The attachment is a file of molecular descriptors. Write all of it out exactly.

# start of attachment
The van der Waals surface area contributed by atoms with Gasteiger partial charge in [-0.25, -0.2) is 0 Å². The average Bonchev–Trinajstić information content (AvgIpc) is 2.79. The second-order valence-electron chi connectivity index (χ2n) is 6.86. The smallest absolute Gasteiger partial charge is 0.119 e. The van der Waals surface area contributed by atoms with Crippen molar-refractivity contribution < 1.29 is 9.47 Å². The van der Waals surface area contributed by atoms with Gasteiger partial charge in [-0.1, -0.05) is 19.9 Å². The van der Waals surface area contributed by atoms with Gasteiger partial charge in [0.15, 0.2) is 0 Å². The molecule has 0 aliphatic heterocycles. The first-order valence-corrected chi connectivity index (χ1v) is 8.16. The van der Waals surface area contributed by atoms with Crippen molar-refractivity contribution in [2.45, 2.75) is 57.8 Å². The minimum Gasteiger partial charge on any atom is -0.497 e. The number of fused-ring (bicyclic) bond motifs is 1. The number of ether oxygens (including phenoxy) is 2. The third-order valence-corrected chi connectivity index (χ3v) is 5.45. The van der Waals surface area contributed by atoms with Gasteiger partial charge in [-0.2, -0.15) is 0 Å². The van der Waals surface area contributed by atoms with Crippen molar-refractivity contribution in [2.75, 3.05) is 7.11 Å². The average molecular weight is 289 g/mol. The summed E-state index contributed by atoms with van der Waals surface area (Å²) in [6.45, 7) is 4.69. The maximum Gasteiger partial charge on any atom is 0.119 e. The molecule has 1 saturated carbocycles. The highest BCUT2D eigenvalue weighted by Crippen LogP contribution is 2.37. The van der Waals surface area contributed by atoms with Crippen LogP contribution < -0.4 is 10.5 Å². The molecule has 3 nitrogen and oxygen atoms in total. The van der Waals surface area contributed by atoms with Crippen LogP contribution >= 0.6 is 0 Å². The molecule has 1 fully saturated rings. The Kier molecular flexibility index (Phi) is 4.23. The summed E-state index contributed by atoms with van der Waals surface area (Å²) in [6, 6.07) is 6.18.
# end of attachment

The van der Waals surface area contributed by atoms with Gasteiger partial charge in [-0.25, -0.2) is 0 Å². The average Bonchev–Trinajstić information content (AvgIpc) is 2.79. The second-order valence-electron chi connectivity index (χ2n) is 6.86. The smallest absolute Gasteiger partial charge is 0.119 e. The van der Waals surface area contributed by atoms with Crippen molar-refractivity contribution < 1.29 is 9.47 Å². The van der Waals surface area contributed by atoms with Gasteiger partial charge in [-0.1, -0.05) is 19.9 Å². The van der Waals surface area contributed by atoms with Gasteiger partial charge in [0.15, 0.2) is 0 Å². The molecule has 0 aliphatic heterocycles. The first-order valence-corrected chi connectivity index (χ1v) is 8.16. The van der Waals surface area contributed by atoms with Crippen molar-refractivity contribution in [2.45, 2.75) is 57.8 Å². The minimum Gasteiger partial charge on any atom is -0.497 e. The number of fused-ring (bicyclic) bond motifs is 1. The number of ether oxygens (including phenoxy) is 2. The third-order valence-corrected chi connectivity index (χ3v) is 5.45. The van der Waals surface area contributed by atoms with Gasteiger partial charge in [-0.2, -0.15) is 0 Å². The van der Waals surface area contributed by atoms with Crippen molar-refractivity contribution in [2.75, 3.05) is 7.11 Å². The average molecular weight is 289 g/mol. The summed E-state index contributed by atoms with van der Waals surface area (Å²) in [6.45, 7) is 4.69. The maximum Gasteiger partial charge on any atom is 0.119 e. The molecule has 1 saturated carbocycles. The highest BCUT2D eigenvalue weighted by Crippen LogP contribution is 2.37. The van der Waals surface area contributed by atoms with Crippen LogP contribution < -0.4 is 10.5 Å². The molecule has 3 nitrogen and oxygen atoms in total. The van der Waals surface area contributed by atoms with Crippen LogP contribution >= 0.6 is 0 Å². The molecule has 1 fully saturated rings. The Kier molecular flexibility index (Phi) is 4.23. The summed E-state index contributed by atoms with van der Waals surface area (Å²) in [6, 6.07) is 6.18.